|Bear River Valley Leader
|No Copyright - United States (NoC-US)
|Digitized by J. Willard Marriott Library, University of Utah
|Bear River Valley Leader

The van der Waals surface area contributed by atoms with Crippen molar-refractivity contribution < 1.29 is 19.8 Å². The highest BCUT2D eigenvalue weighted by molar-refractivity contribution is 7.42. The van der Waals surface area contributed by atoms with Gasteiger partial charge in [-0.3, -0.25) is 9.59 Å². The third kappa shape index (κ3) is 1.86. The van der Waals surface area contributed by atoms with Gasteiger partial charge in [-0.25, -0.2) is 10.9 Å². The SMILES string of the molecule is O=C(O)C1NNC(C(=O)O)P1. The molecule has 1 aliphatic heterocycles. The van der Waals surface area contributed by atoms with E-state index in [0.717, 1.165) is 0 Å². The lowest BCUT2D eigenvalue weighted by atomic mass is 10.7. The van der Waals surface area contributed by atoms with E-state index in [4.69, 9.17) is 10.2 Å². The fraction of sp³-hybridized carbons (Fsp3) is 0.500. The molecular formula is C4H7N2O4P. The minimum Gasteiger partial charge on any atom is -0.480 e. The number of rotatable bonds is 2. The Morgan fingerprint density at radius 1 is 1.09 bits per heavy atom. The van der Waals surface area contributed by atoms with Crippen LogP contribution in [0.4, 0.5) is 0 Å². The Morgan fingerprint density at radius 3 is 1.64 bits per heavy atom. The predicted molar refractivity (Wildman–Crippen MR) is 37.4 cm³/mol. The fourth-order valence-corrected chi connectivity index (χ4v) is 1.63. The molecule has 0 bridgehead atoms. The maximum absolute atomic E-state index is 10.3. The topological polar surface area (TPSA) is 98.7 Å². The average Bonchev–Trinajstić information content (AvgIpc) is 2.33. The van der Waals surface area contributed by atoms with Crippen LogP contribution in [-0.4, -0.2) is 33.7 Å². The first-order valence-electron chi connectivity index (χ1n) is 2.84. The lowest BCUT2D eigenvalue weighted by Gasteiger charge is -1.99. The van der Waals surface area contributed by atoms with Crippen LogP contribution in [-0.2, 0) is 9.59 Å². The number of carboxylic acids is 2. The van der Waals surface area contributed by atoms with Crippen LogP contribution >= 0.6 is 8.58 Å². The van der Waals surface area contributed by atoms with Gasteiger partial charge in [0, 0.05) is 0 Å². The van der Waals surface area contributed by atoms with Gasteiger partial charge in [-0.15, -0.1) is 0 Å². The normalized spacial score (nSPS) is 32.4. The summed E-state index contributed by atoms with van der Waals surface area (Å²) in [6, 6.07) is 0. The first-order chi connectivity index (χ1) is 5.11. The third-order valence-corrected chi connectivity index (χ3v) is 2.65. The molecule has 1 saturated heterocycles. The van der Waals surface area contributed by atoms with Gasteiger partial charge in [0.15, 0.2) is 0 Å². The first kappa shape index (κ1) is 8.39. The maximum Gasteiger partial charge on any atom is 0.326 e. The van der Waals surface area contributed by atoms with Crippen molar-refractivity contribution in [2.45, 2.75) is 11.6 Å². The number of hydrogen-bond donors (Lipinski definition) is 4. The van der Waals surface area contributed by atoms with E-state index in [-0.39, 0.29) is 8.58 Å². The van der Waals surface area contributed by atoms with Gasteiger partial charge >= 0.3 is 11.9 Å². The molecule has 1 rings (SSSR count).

BEAR EIYEE YALLET TREMONTON, UTAH, THURSDAY, AUGUST 10, 1933 VOLUME EIGHT FIRST WHEAT PLAN FOURTH ANNUAL S PAYMENT WILL BE WHEAT DAY SET HOLD REGULAR 20 CENTS A BUSHEL FOR AUGUST 19 MEETING MON. Wheat adjustment contracts will of- COMMISSIONERS fer farmers 20 cents a bushel this fall and either 8 or 10 cents a bushel next spring on an allotment of 54 per cent of the average past production, in return for acreage reduction pledged, Director William Peterson, manager of the agricultural adjustment administration for Utah announces. In the contract the farmers will be asked to agree to reduce acreage planted for the 1934 and 1935 crops by the percentage that the secretary of agriculture may declare necessary to control production adequately, but in no case, will a farmer be asked to reduce more than 20 per cent of his average planted acreage for the last three years. If all wheat farmers of Utah accepted the plan ,the first payment would require approximately $599,810. Secretary Wallace has made public an estimate that the taxable consumption of wheat in the United States for the next year under the processing tax which was put into effect July 9, will amount to 400,000,000 bushels. The total tax from this source will be $138,000,000 for the year, administration officials estimate. The second payment to be made next spring after farmers have given evidence that they have reduced acreage, will be for not less than 8 cents, nor more than 10 cents a bushel on the allotment, less local administrative costs. Administration officials decidreserve in the second ed on the payment in order to insure them freedom of action if the opportunity arises to help wheat growers by opening up new export markets. If no such opportunity is found, the second payment will be made on the basis. First checks will be mailed as soon as county wheat production control associations are organized to administer the wheat plan locally, and complete the farm allotments. Several Appear Before ar Board Seeking Aid; r Feeder Road Asked The Board of County Commissioners met in regular session Monday, August 7, 1933, at ten o'clock a. m. There were present Chairman T. L. Davis who presided, George Abbott and Geo. May. The minutes of the regular session held July 17, 1933 were read and, upon motion duly secondedjere approved after making some minor changes. The minutes of the special meeting held Saturday, July 29, 1933, were also read and, upon motion duly seconded, were approved. A delegation consisting of John J. Shumway, P. J. Petterson, G. G. Sweeton and H. N. Brown of Garland .appeared for the purpose of checking with the commissioners the matter of .an appropriation for Garland Wheat Day. This was referred to the county budget. O. L. Brough and A. M. Reeder made inquiry relative to weed spray material. These gentlemen were referred to Bion Tolman, county agricultural agent. They also reported seven new cases of horse sickness for Saturday aad 5 new cases for Sunday. This ..sickness is causing some concern Mriong the stockmen. Every effortsick-is Toeing put forth to combat this ness successfully and it appears that some progress is being made. Otis Weeks, division engineer of the Southern Pacific Company, stated that his company was interested in seeing Box Elder county obtain road money for the purpose of improving the feed-- t roads. Such a road is the one leading north from Lampo to Blue Creek. This road is subject to heavy traffic and can stand considerable maintaining. Mr, Weeks was advised that this matter had already had the consideration of the board as they were asking for funds with which to do some work on this project. The commissioners were advised by County Attorney Lewis Jones, that an application was pending to abandon train service from Kelton to Lucin over the S. P. Line. This hearing to be held August 22nd, 1933, in Salt Lake City at the State Capitol 20-ce- nt 30-ce- nt nt 10-ce- nt ; Annual Sugar Beet Tour To Be Held August 25th In a board meeting held at the Garland Sugar factory offiqef,in which sugar company officials anjj officials of the Sugar Beet Growers association of Box Elder county were present, August 25 was set as the date for the annual sugar beet tour of the county. Committees were appointed to take care of all details. The tour is to commence at 8:30 a. m. and will consist of three parties, one to commence in the south end of the county, one in the north and the third in the west In each group officials from the U.S.A.C, of the Utah Idaho Sugar company will be there to point out the information available on fields visited. The tour is to conclude at 12:30 at the sugar factory lawn, all groups to meet there for dinner. Following luncheon, talks will be given, consisting of a summary of the points observed of the different methods and practices of the beet growers of the valley. Information will also be given on the project of baby beef feeding that is being carried on at the factory. Everyone interested in these projects are invited to attend the touring party. Clif f Watkins to Teach In Bear River High Principal C. E. Smith is advised by "jpunty superintenueat of schools of pfie appointment of Cliff Watkins as id instructor at the Bear River high school. , Mr. Watkin's appointment meets the approval of the people in general as he has long been recognized as an efficient instructor in this line of mu. :cJ sic. His schedule will call for a daily period at the high school and the balance of the time will be taken up at the grade schools within the valley. ' Lewis Jones Named N R A Chairman for District Stake Relief Society Selecting the president of the Box Elder Commercial Club as chairman of District No. 2, which comprises Box Elder County, the Utah NRA Holds Social Outing cam- paign committee, through Mark H. Tuesday afternoon, under the auspices of the stake Relief Society a program and social was held in the Tremonton ward recreation hall. The program consisted of musical numbers and readings from the different wards and concluded with a very beautiful pageant depicting the values of Relief Society influences in the home and community through the various phases of its work. Following the program light refreshments were served after which the group spent a social hour in the city park. A very large crowd was in atten- Greene, announced the appointment today of Lewis Jones to act in that capacity. Mr. Jones stated that an advisory committee, to consist Of representatives from civic, religious, professional, business, trade and labor organisations would be announced within the next day of so, and that shortly a policing committee, publicity commit- and speakers bureau would be an nounced. It is possible that a local policing committee, under the county group will be named to take care of violations in the several communities dance. in the county. Mr. Jones will confer with the board of governors of the Chamber of Commerce before taking further action. ft Corrected Date for M. I. A. Gold Diggers of 1933 Opening at Liberty Sun. Starting Sunday for four days The Bear River stake M. I. A. swimming and dancing party will be held at the Crystal Springs, Tuesday, Aug. the 15th. Luncheon and program will start at 7:30 p. nr., dancing at 9:00. The date as first advertised was Monday, Aug. 14th. Since that announcement, however, the date has been changed to Aug. 15th. The admission of 35c per couple will be charge for the dance with ladies free. en- gagement the master producers who gave you "42nd Street" lead the way again with an amazing innovation in Scaled to spectacular entertainment! Packed to the hilt with grandeur! novelty and surprise. 5 new song hits, 300 glorious girls and 13 great stars. See "The Stairway to the Stars," "The Dance of the Singing Violins," h "The Pageant of the Forgotten Man," Alton Beck, Darrel and Lynn and James McClure left the and 4 other magnificient presentations each a show in itself worth the full first of the week for Afton, Wyoming, on a fishing trip. admission price. Wads-wort- J 1 Real Estate and 1932 Personal Property .. $16,111,655 Utilities 21,545,536 Program Arrang- Bear River City Student ed for Day's Activities Writes First of Series Of Articles Committees Report The fourth annual Wheat Day celebration will be held at Garland, Saturday, August 19. The various committees in charge of the big day this year are rapidly completing their plana to make this celebration the biggest and best yet attempted by the Garland Lions club, which organization sponsors this yearly event. Box Elder county produces nearly of the total annual output of wheat in Utah, and it is fitting that such a celebration be staged in North Box Elder county, the heart of the wheat section! With the Federal allotment plan going into effect this year, the interest in this crop is more intense than usual, and it is planned to make available to growers the complete details of this plan at the meeting at the tabernacle. The festivities of the day begin at sunrise, with a salute, followed closely by a band concert. At 10:30 a. m. the big meeting will be held at the tabernacle, with special music and entertainment to aud interest to the feature event of the program, the scheduled talk by Prof. William Peterson of the A. C. Prof. Peterson has been ap pointed by President Roosevelt as Director of the Federal allotment plan for this state, and is thoroughly far miliar with the details of the plan. His talk will clarify the situation for those growers who are still uninformed as to this plan, which includes curtail ment of wheat acreage, coupled with a 30 per cent per bushel payment to those who join the plan. Following this meeting, the afternoon's festivities will start off with a bang at the city park, where the contest will take place on the local diamond between the Garland and Willard baseball teams. Garland won the North Box Elder Farm Bureau championship without the loss of a game. Willard wfift, hands down, in the first half of the Southern league and is tied for first place in the second half with Mantua. July 24 the Willard team trimmed Garland in a hotly contested game at Bear River City. A few days later Mantua defeated Willard. Last Sunday Garland took Mantua into camp to the tune of 16-In terest in this game is at fever heat, and a battle royal is a certainty. The afternoon events include the widely heralded rodeo a bucking contest with the famous J. Y, Rich string of horses. The big spot on the rodeo program is expected to be the bucking contest, open to all comers, with the notorious Black Diamond. The man who successfully rides this horse, if any, will win a purse of $50.00. This particular feature is expected to bring to Garland a number of famous riders. The total purse for the rodeo amounts to $125.00. Five fast boxing bouts will follow the rodeo on the program at the park, and boxing fans are assured of a card that will be worth the full price of admission in itself. Incidentally, the morning meeting is free, the events at the park all may be seen for one admission of 50c. In the evening the big barn dance will be held at the Farmers National warehouse, with good music and a good time assured everyone. At the park in the afternoon, and at the dance at night, 3000 barbecue beef sandwiches will be given away free. A full day's entertainment and at depression prices everyone welone-thir- d long-await- 1. come O. P. Skaggs Makes Change in Personnel A change in the personnel of the O. P. Skaggs System store was made recently. Rex Mill, for the past year or more connected with the O. P. Skaggs store, has accepted a position with Landes & Company as local manCliff Dunn, of Brigham City, is taking the place left vacant by Mr. Mills. Mr. Dunn comes highly recommended, having followed the meat business the greater part of his life. Famous Orchestra to be At Moonlight Gardens Adolph Brox and his Cocoanut Grove orchestra of Salt Lake, will furnish the music at the Moonlight Gardens, Wednesday, August 16th. Special features and prices are ar- ranged for this night. Mr. Harris has put special attention to the class of music at his gardens and some very high class playen have appeared here this season and this orchestra will be no exception. FOURTY-SEVE- N Assessed Valuation OBLIGATIONS OF And Tax Levies Given ON BENEFITS OF FARMERS MUST For Box Elder County COUNTY FAIR BE REDUCED ASSESSED VALUATION Good ager. Party Given NUMBER 1933 $13,626,029 19,827,693 Total .... $37,657,191 $33,455,722 TAX LEVIES Articles are to appear weekly by 8th grade students, telling of the beneState, State School ' fits of the County Fair. 1933 1932 and Stat The following written by Velma Mills Mills 9.60 School 8.46 Dallin of Bear River City, is the first High 7.50 " District Schools 7.50 " to appear: 1.00 " County General 1.50 " "For entertainment as well as know- - Indigent " .6 55 " ledge the County Fair is a very appro- - i Allowance Some to visit. priate place people may Dependent " .3 30 " think it just a waste of time and monMothers " 1.10 .1 Road ." to but broad minds, State ey, people with " who want intelligence, it is indeed an County Road .... 1.39 " 1.7 g affair. Total ........ 20.80 " 20.80 " "As we enter the large exhibition house, which displays many accom3.00 " State Bounty .... 5.00 " plishments, our attention is quickly Tubercular brought to the beautiful flower and 3.00 " 3.00 " fruit displays which surely indicate Idemnity Horses Range that some people are working for the and Cattle 2.00 " 2.00 " beautification of their homes. It also proves to us that if energy is put forth a most wonderful result is found, "In the sewing department we see countless displays of domestic art, that are really a benefit to us in offering of the federal "Administrators new ideas and plans. wheat adjustment plan feel that the "The poultry and livestock depart- most vital of the campaign to ments are very beneficial sections to control the part of wheat, is the production visit. They display some prize stock educational to acquaint all program and poultry, which have been produced j those concerned with the details of and thus we try to produce some just the proposal," Bushrod W. Allin, agas equivalent. ricultural economist of th bureau of "The art and school exhibitions are agricultural economics of Washington, very interesting and it gives the school D. C, told Director William Peterson students a pleasure to show the public upon his arrival here from the national what they can do. capital Tuesday, "After visiting such a fair grounds, "The adjustment plan is not one we can surmise that someone is work- that aims to hand over to the farmers ing and they really benefit by their $135,000,000 as a relief fund, but it efforts. It fills our minds with more is one that calls for the cooperation of knowledge and ideas, while at the the wheat growers in making an efsame time it is entertainment. This fective adjustment without penalizing benefits us in many ways. those who sign contracts to come under the plan", said Mr. Allin. "Every farmer who signs a contract to curtail his wheat acreage should do so with a clear understanding of all To of the provisions of the contract and The business men of Tremonton the problems which the administration have shown a willingness to comply seeks to solve. No one should be askwith the NRA set up by the President ed to sign a contract to rush the work and in a series of meetings during along." Specimen copies of contracts are bethe week have set their hours for business and where possible employed ad- ing printed in large quantities and ditional help. Wages have been in- should be in the hands of those in creased to comply to the standards set charge of the work within a few days, Mr. Allin reported. by the act. Mr. Allin, in company with C O. this in In a full page advertisement issue the merchants have stated their Stott, extension economist for the college, will willingness to do their part and have Utah State Agricultural ' set the hours that their particular hold meetings in Utah Wednesday, business will be open. Be sure and Thursday, Friday of this week to exfamiliarize yourself with these hours plain the allotment plan to the wheat and cooperate with them in their growers. pledge to the president. And by the way, there are some real bargains offered by the merchants of this city and other advertisers, read their ads. " j j education-increasin- . Adjustment Wheat Plan is Explained Merchants Make Pledge the President's NRA Richard Westmoreland Hurt in Auto Accident "Learn to Swim" Week At Udy Hot Springs One week each year is designated as "Learn to Swim" week, by the Red Cross organization during which time free instruction is given to everyone who will register. August 21st to 26th is the date set this year for that purpose. Learn to Swim week is under the direction of the Red Cross Life Saving committee, with W. D. Cummings, local chairman; Horace Richards, local chairman of boy scouts and C. J. Dewey, stake supt. Y. M. M. I. A. Mr. Udy, manager of the Udy Hot Springs, is giving the free use of his pool and furnishing a Red Cross instructor who has been trained in swimming and life saving by the Red Cross organization. The cost of registration is 10 cents. The pool is free and the instruction is free. To those who furnish their own suits and towels there is no other charge than the 10 cents registration fee. Those who need bathing suits and towels may rent them for 10 cents each time or for the six days for 50 cents. Instruction will be given in the following: 1. Beginners Every day from 8 a. m. to 10 a. m. 2. Junior Red Cross Life Saving and improvement of strokes to those who know how to swim from 2 p. m. to 3 p. m. 3. Adults 3 p. m. to 4 p. m. 4. Boy Scouts A class will be given in life saving Monday and Tuesday, Aug. 21st and 22nd, at 9 p. m. Other special classes may be arranged for. Those who are taking any of the courses should register in a certain class and remain with the class every day at the same hour. At the end of the week those who have qualified in the various divisions will be given Red Cross certificates. The account given below of an auto accident in which Richard W. Westmoreland was injured early Sunday morning, is evidently taken from a Wyoming newspaper, the date and name is not on the clipping mailed to the Leader. Mr. Westmoreland is the son of Mr. and Mrs. W. A. Westmoreland of this city. Recent reports are to the effect that Mr. Westmoreland is recovering from his injuries. "An automobile accident happened on the curve entering the east end of town this morning between the hours of 1 and 2 o'clock, when a car returning from the Island Park dance to Rock Springs, containing seven young pople, while endeavoring to pass another car on the curve, crashed into a car driven by R. W. Westmoreland, with Miss Margaret Kephart and Teddy Peterson as passengers. The two cars were badly wrecked, while everyone in the Rock Springs car were more or less injured, one young lady being so badly hurt that she was rushed to the hospital for treatment after receiving aid from the local doctor. We are unable at this writing to learn definitely the names of the occupants of the Rock Springs car. "Mr. Westmoreland suffered a badly cut eye and face, while Teddy Peterson suffered several scratches. Miss Kephart escaped with a badly cut finger. Considering the condition of the two cars, it is most remarkable that the occupants escaped death. The cars which are at the Thompsen Motor Co., are a total wreck. SCHOOL NOTICE The students of the Bear River high at the school house any evening of the week of August 14th to 19th to check their registration for the ensuing year. A few changes have been made in the faculty and in the program which necessitates some changes in registration. school are asked to call Many Farms Are Over Loaned, Cannot Borrow More Reduction or "scale-dowof farmers' obligations has become an important subject for discussion in connection with farm finance relief being administered under the Emergency Farm Mortgage Act of (May 12) 1933. n The necessity for the in many cases was explained by William II. Woolf, Agent of Land Bank Commissioner for the States of California, Arizona, Nevada and Utah, who said that a study of applications shows that many of the farmers applying for loans are in such bad financial position that they are virtually insolvent and that there must be a scaling down on the part of the farmers' creditors to a poinfc where the fanner will have an equity of at least 25 of the value of the farm property before the Agent of the Land Bank Commissioner can make a loan, "I want to state clearly," said Mr. Woolf, "that the Commissioner's Agent is neither a court nor a mediator between the farmers and their s. credieors in effecting these The conditions under which the Commissioner loans may be made are clearly established and it is entirely up to the farmer and his creditors to arrive at an egreement that will meet established conditions if a loan is to be made. "Creditors should observe that it is to their advantage to allow a reduction of obligations in cases where loans could not otherwise be allowed, for, if n will enable a loan to be a passed it usually means that there will be cash available for the creditor that could not be obtained from other sources. "The law under which the Farm, Credit Administration and the Land Bank Commissioner function has designated what is a farm and who is a farmer and it is intended that agricultural relief derived from Commissioner loans shall be extended to those who come under the classification of farmers, as refined in the law. If you desire a loan on property which is used for purposes your application should be filed with one of the relief agencies other than the Land Bank Commissioner. "Loans by the Land Bank Commissioner may be made up to $5,000 to one person and may be made for as much as 75 per cent of the appraised value of the real and personal property of the applicant. "The appraised value is determined after an appraiser designated by the Land Bank Commissioner has visited the property. Applicants should be e careful not to their property at the time of filling out applications, for no loan can be made for more than 75 of the fair normal value and if loans are requested on the basis of it will be necessary to figure out some way to reduce the amount of the request if loan is to be granted." Additional Information It is expected that generally these loans will be made on second mortgages on farm real estate, supplemented by mortgages on farm livestock and other personal property. Payments on the loans may be made The law annually or provides that during the first 3 years a loan is in effect a borrower will not be required to make payment on the principal if he is not otherwise in default with respect to any other condition or covenant of his mortgage. At the expiration of this 3 year period payments on principal equal in amount must be made with each annual or interest payment which will extinguish the debt within an agreed period. The interest rate charged on these loans will be 4J per cent if application is made through an. agent of the Farm Loan Commissioner, otherwise it will be 5 per cent. In addition to the above class of loans there is the Federal Farm Loan, and the Emergency Farm Mortgage Act (of May 12, 1933) also provides that in case of Federal Farm Loans the interest rate charges shall be 4i per cent during a period of five years. Hoping that the foregoing will be of interest to farm property owners, who are considering refinancing their present mortgages and taking advantage of an easier rate of interest. Secretary-TreaGarland N. F. L. A. Also Correspondent for the Farm Loan Commissioner. , James Brough n" scale-dow- scale-down- , scale-dow- over-valu- over-valuati- ; Bemi-annual- semi-annu- al s. Mr. and Mrs. Earl Warren and son and Mrs. George E. Lyon of Firth, Idaho, were guests of Mr. and Mrs. Dan Taylor, Tuesday, Mr. and Mrs. Warren left the same day for Salt Lake City while Mrs. Lyons remained to visit with her sister, Mrs. Taylor.